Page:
Patients with RPA should not ingest anything orally (nil per os [NPO]) until the possibility of surgical intervention is determined. Postoperatively, children may be started on a clear liquid diet and advanced slowly to a soft diet over a period of several days so as to allow appropriate healing of the surgical site (particularly when intraoral approaches are employed).

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Activity

Bed rest is advised for patients with RPA so as to avoid airway compromise during activity. Patients should be allowed to remain supine for optimal airway positioning.

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Consultations

Consultations with the following appropriate specialists are mandatory and should take place on an urgent or emergency basis. The primary team should include a pediatrician, and one of or more of the following should be done if appropriate: 

  • Obtain a surgical consultation with a specialist in pediatric otolaryngologic surgery
  • Inform a pediatric anesthesiologist about the patient regarding perioperative airway management 
  • Consider a pediatric radiology consultation to order or interpret imaging studies
  • Request assistance from pediatric infectious disease specialists to help determine appropriate antibiotic treatment therapies and regimens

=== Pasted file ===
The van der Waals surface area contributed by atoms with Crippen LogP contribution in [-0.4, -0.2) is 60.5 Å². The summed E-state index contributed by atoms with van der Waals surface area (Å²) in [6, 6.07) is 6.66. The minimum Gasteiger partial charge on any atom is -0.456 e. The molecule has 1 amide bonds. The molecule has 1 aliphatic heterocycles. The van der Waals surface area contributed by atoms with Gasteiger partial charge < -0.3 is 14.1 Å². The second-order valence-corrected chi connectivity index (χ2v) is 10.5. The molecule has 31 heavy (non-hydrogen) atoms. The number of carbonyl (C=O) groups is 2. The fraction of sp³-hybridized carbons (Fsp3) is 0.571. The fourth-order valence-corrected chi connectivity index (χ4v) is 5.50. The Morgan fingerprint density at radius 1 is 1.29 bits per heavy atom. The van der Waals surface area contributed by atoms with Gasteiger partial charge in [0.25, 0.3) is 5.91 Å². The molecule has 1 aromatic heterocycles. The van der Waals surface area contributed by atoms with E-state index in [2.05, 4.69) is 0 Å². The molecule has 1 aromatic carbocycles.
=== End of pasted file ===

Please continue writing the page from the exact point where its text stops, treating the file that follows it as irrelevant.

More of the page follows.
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Long-Term Monitoring

Patients with an RPA should be admitted to a monitored setting or taken directly to the OR for urgent or emergency I&D, if clinically indicated. Most patients can be monitored safely in the pediatric inpatient wards, but patients who are unstable, are at the extremes of age, or have multiple comorbidities may require monitoring in the pediatric intensive acre unit (ICU).

At the time of discharge, transitioning to an oral equivalent of the antibiotic should be considered. Patients with a complicated RPA may need IV access (eg, a peripherally inserted central catheter [PICC]) for prolonged antibiotic courses that may last as long as 4-6 weeks, as determined by pediatric infectious disease specialists.